It really isn't possible anymore to create an improbable educational scenario to raise a laugh. These very scenarios in real life are rendering the loquacious dumbstruck, destabilising the stable and driving us all towards an early grave.
But not towards early retirement, of course. Enough has been said about the Government's overt contempt for the consultation process and about its belief that, having landed principals with the responsibility for managing colleges, it must now tell them how to do it. What is equally infuriating is that there seems to be such ignorance about the actual state of the colleges.
Let there be no misunderstanding. In the present financial climate, what is being proposed will not reduce the number of early retirements by the suggested 35 per cent. It will reduce the number to nothing at all. We haven't offered enhancement since incorporation; we couldn't afford - nor could we justify doing so - annual spending on maintaining old teachers from a budget designed to deliver educational services. The same applies to the current proposals.
It is, however, clear that the Department for Education and Employment would find it difficult to discharge the duties of a principal efficiently. We aren't concerned about the action plans of gung-ho 40-year-olds who entered the profession so that they could leave before they were 60. We aren't concerned either with broken-down old crocks who are past their sell-by date. We don't have teachers in either group.
We are concerned about good teachers who are over 50, and to whom we can no longer afford to pay the high salaries they deserve. We can't afford to pay them as much, but we certainly don't want to lose their services. We can absorb their responsibilities elsewhere but would like them to go on teaching. Efficient management involves us in doing just that.
In further education, efficiency isn't a choice; it's a necessity. There can be no government fluffing as there can be with maintained schools, where it can be claimed that the money has been awarded to the local education authorities. Our money can't be irresponsibly diverted into housing or health. It comes straight to us from government, administered by the government's own quango, the Further Education Funding Council. And we have to go on cutting our budgets as we have been doing since incorporation. Cutting into efficiency savings demands that we maintain student services, improve quality and do not allow staff morale to slump so low as to affect the business adversely.
As if the early retirement proposal wasn't enough to cope with, we understand that there's another joke in store for us. As demanded, we've been expanding at the same time as cutting our per capita and per unit costs. Fewer and fewer 16 to 19-year-olds are moving straight to employment or unemployment; more and more post-19 students are qualifying for employment, qualifying while in employment, qualifying for a change in employment.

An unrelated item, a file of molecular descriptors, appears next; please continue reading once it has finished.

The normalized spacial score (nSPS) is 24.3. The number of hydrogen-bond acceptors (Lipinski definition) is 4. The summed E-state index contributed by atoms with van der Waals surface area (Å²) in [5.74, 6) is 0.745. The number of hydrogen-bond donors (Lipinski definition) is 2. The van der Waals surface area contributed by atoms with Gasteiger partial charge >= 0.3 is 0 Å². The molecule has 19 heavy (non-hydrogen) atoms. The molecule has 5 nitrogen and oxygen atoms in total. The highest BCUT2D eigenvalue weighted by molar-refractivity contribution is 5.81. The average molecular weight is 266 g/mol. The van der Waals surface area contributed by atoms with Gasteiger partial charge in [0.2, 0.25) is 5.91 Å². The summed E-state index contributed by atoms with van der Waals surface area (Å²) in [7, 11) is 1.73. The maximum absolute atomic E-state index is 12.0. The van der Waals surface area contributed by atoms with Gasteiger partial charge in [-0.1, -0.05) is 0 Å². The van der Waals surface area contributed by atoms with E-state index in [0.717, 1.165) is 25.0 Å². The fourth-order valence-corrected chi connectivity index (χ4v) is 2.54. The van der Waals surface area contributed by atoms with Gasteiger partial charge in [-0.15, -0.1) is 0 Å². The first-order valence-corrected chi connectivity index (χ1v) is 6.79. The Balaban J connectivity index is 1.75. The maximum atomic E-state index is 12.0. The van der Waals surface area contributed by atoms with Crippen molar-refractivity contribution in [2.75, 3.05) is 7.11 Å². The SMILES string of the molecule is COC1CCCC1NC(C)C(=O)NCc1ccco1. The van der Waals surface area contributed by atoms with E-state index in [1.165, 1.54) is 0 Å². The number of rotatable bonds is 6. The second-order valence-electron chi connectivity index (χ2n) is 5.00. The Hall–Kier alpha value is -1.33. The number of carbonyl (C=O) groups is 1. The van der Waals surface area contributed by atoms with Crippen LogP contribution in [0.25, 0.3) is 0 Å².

This enables us to keep afloat and serves the needs of the economy at the same time. For such expansion, we are paid at a lower rate than that of our core funding. It's called demand-led funding, although we often have to work very hard to establish the need and persuade those who have it to demand that it be met.
So where's the joke? Well, the joke is that we can no longer be helped to train people to improve the economy. Why? Because the Treasury has spent all its spare money on "mad cow" disease and there isn't any left for us.
It's hard enough every year to set a budget for the year to come. You don't know whether the students will materialise or, if they do, whether they will want to do the courses you've been planning for. You don't know until late in the year how many of the units you bid for will be allowed.
It's difficult to plan for stability and to meet demands that may be different from those of previous years. But it's impossible to produce a budget that can bear any relation to the realities if the criteria on which you thought you could rely are altered in mid-year. One of the advantages of having business members of the corporation is that they are even less pragmatic about it all than principals.
Maybe there is a quick pantomime to be found in all this, with Treasury officials cast as mad cows. But somehow I haven't the heart to try it.
Anne Smith is principal of John Ruskin College, Croydon